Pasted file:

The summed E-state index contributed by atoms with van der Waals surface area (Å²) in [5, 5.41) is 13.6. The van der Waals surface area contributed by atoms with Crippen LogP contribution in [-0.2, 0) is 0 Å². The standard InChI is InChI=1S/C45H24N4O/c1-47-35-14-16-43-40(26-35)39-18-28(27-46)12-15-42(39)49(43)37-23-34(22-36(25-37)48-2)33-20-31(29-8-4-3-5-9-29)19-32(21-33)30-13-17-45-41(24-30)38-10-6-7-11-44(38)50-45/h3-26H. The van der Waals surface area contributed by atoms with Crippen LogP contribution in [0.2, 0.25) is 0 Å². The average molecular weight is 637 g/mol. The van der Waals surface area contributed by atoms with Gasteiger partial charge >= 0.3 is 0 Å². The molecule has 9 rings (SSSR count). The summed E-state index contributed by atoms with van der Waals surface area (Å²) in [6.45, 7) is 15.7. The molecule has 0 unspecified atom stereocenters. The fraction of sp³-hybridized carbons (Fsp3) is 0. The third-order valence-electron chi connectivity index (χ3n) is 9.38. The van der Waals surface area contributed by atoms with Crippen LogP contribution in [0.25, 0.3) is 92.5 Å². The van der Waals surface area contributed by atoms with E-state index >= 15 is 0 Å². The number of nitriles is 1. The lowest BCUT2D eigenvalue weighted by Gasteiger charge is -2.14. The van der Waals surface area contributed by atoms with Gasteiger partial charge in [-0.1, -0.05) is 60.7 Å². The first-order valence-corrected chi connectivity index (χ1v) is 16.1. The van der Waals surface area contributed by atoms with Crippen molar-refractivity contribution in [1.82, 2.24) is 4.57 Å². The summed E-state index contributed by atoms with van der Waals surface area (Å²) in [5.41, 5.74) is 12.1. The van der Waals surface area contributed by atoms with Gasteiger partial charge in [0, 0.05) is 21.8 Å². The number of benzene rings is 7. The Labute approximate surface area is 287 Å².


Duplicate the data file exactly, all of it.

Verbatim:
The summed E-state index contributed by atoms with van der Waals surface area (Å²) in [5, 5.41) is 13.6. The van der Waals surface area contributed by atoms with Crippen LogP contribution in [-0.2, 0) is 0 Å². The standard InChI is InChI=1S/C45H24N4O/c1-47-35-14-16-43-40(26-35)39-18-28(27-46)12-15-42(39)49(43)37-23-34(22-36(25-37)48-2)33-20-31(29-8-4-3-5-9-29)19-32(21-33)30-13-17-45-41(24-30)38-10-6-7-11-44(38)50-45/h3-26H. The van der Waals surface area contributed by atoms with Crippen LogP contribution in [0.2, 0.25) is 0 Å². The average molecular weight is 637 g/mol. The van der Waals surface area contributed by atoms with Gasteiger partial charge >= 0.3 is 0 Å². The molecule has 9 rings (SSSR count). The summed E-state index contributed by atoms with van der Waals surface area (Å²) in [6.45, 7) is 15.7. The molecule has 0 unspecified atom stereocenters. The fraction of sp³-hybridized carbons (Fsp3) is 0. The third-order valence-electron chi connectivity index (χ3n) is 9.38. The van der Waals surface area contributed by atoms with Crippen LogP contribution in [0.25, 0.3) is 92.5 Å². The van der Waals surface area contributed by atoms with E-state index >= 15 is 0 Å². The number of nitriles is 1. The lowest BCUT2D eigenvalue weighted by Gasteiger charge is -2.14. The van der Waals surface area contributed by atoms with Gasteiger partial charge in [-0.1, -0.05) is 60.7 Å². The first-order valence-corrected chi connectivity index (χ1v) is 16.1. The van der Waals surface area contributed by atoms with Crippen molar-refractivity contribution in [1.82, 2.24) is 4.57 Å². The summed E-state index contributed by atoms with van der Waals surface area (Å²) in [5.41, 5.74) is 12.1. The van der Waals surface area contributed by atoms with Gasteiger partial charge in [0, 0.05) is 21.8 Å². The number of benzene rings is 7. The Labute approximate surface area is 287 Å².